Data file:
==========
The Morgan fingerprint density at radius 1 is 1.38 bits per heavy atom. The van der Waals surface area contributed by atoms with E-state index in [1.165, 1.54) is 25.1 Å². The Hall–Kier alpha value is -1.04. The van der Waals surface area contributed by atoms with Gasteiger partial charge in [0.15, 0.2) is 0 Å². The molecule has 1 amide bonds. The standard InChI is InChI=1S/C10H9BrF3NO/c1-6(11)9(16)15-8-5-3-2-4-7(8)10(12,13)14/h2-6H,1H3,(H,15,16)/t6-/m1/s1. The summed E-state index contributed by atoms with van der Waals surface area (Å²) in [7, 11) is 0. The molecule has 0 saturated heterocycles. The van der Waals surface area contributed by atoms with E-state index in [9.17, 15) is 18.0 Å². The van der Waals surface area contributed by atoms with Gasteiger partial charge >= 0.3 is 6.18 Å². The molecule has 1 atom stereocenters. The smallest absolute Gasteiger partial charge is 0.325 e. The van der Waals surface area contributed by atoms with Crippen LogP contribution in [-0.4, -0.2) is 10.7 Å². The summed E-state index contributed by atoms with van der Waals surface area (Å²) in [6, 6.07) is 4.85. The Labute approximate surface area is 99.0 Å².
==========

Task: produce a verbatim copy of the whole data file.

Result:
The Morgan fingerprint density at radius 1 is 1.38 bits per heavy atom. The van der Waals surface area contributed by atoms with E-state index in [1.165, 1.54) is 25.1 Å². The Hall–Kier alpha value is -1.04. The van der Waals surface area contributed by atoms with Gasteiger partial charge in [0.15, 0.2) is 0 Å². The molecule has 1 amide bonds. The standard InChI is InChI=1S/C10H9BrF3NO/c1-6(11)9(16)15-8-5-3-2-4-7(8)10(12,13)14/h2-6H,1H3,(H,15,16)/t6-/m1/s1. The summed E-state index contributed by atoms with van der Waals surface area (Å²) in [7, 11) is 0. The molecule has 0 saturated heterocycles. The van der Waals surface area contributed by atoms with E-state index in [9.17, 15) is 18.0 Å². The van der Waals surface area contributed by atoms with Gasteiger partial charge >= 0.3 is 6.18 Å². The molecule has 1 atom stereocenters. The smallest absolute Gasteiger partial charge is 0.325 e. The van der Waals surface area contributed by atoms with Crippen LogP contribution in [-0.4, -0.2) is 10.7 Å². The summed E-state index contributed by atoms with van der Waals surface area (Å²) in [6, 6.07) is 4.85. The Labute approximate surface area is 99.0 Å².